LAKE OF THE WOODS - The tinting on the window was worn and peeled - like looking through a pair of those retro 3-D glasses.
But 3-D effects or not, the view last Saturday from our ice-fishing house off Long Point was very sci-fi.
"Like the end of the world," I told my buddy.
But there we were, in a rustic, comfortable 10x12 house my buddy's dad had built 25 years earlier, fishing for walleye. Or anything that would take the hook.
I was once told that stormy weather means good fishing. So on this day, we should have been heading in with our limit about the time the furnace kicked in. The fish, however, obviously had never heard of this whole stormy weather thing.
From my buddy's place at Long Point, one of the northern-most points on the Minnesota side of Lake of the Woods, it appeared to be a cold morning. Not brutally cold for this neck of the woods. But the temps had dipped to around 40 below early that morning.
We knew there were blizzard warnings for the area - and much of the state - Saturday. But before we set out on the short drive to the lake access and onto the lake to his ice-fishing house, all was fairly calm. But on Lake of the Woods, a lot can change in the span of two miles.
Ice fishing on Lake of the Woods - or any other Minnesota lake for that matter - can be dicey if the weather turns nasty, even if you've got a "permanent" ice-fishing house (forget fishing in a portable - and obviously outside - in such conditions).
Besides the usual items - heavy-duty parka, snow pants, gloves, cap, boots - you might want to consider a few other extreme-weather essentials:
An extra heater/propane tank. Last Sunday, my buddy brought a sunflower heater and extra tank to warm up the place if the furnace gave us problems, as was the case the previous day. And on particularly cold days, it never hurts to have an extra heat source. And should the vehicle freeze up on the lake, a small, mobile heater can be placed under the vehicle to help warm it up (better than the old method of placing a trash-can cover full of hot charcoal under the vehicle). It did the trick on my vehicle, which froze up over the weekend. And don't forget the Heat.
A cell phone - with signal. On Lake of the Woods, unless you're with one of the local carriers, you're probably out of luck. The resorts might have phones you can use. Else it helps to have a buddy from out that way.
Convenient nonperishable food items. We brought plenty of kipper snacks. They don't take up much room and you don't need a can opener. And what's more sustaining - and better for you - than smoked fish?
Lots of water. Bottled water is good, but the trick can be keeping it from freezing. An inside chest pocket on your parka, which can utilize your body heat, will work.
A reliable vehicle and spare battery. If things turn bad and you haven't packed accordingly, you can still make it off the lake unscathed.
- Brian S. Peterson
How to get there
From Brainerd to Lake of the Woods, go north on State Highway 371 for about 80 miles. At Cass Lake, turn left onto U.S. Highway 2 west for about 18 miles to Bemidji. Take U.S. Highway 71 north for about 25 miles, which turns into State Highway 72 north. Follow State Highway 72 north for about 75 miles. Turn left on State Highway 11 to Baudette and other points off Lake of the Woods.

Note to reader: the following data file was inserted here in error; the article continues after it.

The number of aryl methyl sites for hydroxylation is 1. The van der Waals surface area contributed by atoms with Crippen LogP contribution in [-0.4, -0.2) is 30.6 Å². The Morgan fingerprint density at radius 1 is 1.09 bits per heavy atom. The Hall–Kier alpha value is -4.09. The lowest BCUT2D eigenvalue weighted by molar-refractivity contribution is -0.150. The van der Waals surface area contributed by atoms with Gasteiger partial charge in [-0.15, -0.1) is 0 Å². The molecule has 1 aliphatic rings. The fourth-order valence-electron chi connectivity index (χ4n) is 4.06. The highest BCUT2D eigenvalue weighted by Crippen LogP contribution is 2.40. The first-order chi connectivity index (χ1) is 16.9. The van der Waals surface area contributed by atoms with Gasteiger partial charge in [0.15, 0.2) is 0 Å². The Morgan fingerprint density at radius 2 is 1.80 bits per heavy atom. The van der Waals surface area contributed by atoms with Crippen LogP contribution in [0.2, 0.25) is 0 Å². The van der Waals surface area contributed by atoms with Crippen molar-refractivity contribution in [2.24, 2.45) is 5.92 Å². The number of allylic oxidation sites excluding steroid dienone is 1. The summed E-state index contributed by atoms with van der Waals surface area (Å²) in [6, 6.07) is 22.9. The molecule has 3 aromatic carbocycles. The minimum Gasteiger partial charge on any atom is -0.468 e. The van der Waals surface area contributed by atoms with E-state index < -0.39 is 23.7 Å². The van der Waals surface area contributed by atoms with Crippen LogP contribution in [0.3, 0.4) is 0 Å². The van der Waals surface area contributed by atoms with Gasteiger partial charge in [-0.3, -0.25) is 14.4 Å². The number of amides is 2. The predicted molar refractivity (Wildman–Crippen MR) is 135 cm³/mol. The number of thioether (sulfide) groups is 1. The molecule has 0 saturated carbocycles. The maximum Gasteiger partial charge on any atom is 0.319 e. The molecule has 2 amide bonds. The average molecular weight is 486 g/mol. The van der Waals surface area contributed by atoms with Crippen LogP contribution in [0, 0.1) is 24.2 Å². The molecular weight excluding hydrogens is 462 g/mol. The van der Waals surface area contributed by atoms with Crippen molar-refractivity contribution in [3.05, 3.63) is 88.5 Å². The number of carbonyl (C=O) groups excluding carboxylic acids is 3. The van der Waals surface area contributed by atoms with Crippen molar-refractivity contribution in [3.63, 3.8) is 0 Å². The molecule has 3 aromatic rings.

It wasn't until we hit the lake that we discovered just how much.
Even driving at about 5-10 mph, visibility on the lake was near zero. In past years, we had reached the ice house on snowmobile. But riding snowmobile in these conditions would be, well, crazy.
Even in a warm pickup, it probably wasn't a completely sane decision. But we parked up close to the ice house, hoping it would block the force of the wind. Ice houses a short distance away were barely visible, the sun glowed faintly and blowing snow created drifts and craters across the frozen lake. This, I thought, was how the moon's surface must look.
Although only a few feet from the pickup, the walk to the ice-fishing house door was brutal. I grew up in the far northwest corner of Minnesota and have spent many winter days on Lake of the Woods. But I never remember it being this cold. The wind had to be gusting to 30 mph. I don't know how the math works, but with the wind chill, temperatures had to be ....
It was surreal.
Overnight, snow had blown up into the house and accumulated in small drifts across the ice-fishing house floor. Early attempts to get the furnace going failed. Even the propane, it turns out, didn't want to come out on this day. But at least inside the house, we were out of the wind.
It wasn't long, however, before the house was warm and we were finally able to get lines in the water. The propane tank gave out on us a few times, but nothing major.
From what I could tell, we were very much alone in this community of ice houses. And being alone on any part of Lake of the Woods can be very lonely. But we had snacks and beverages and a radio. We listened, off and on, to the high school hockey games on nearby Baudette Bay. Not a good day to be playing outdoors, we thought.
Not a good day for catching walleye, either. Fishing in about 35 feet of water and using minnows and colored jigs, we had a decent early afternoon run, catching a few keeper walleyes and saugers. But as is always the case, the afternoon disappeared much too quickly. We didn't say it, but I think both of us wanted to get off the lake before dark. We probably had plenty of propane, if needed, to get us through the night. And in the event of an emergency, my buddy got a decent signal on his cell phone. But if the pickup didn't start ...
Snow had drifted across much of the plowed road as we made the drive back across the lake, and visibility was still poor. That said, there was no one in sight.
Like the end of the world.
BRIAN S. PETERSON, outdoors editor, may be reached at firstname.lastname@example.org or 855-5864.
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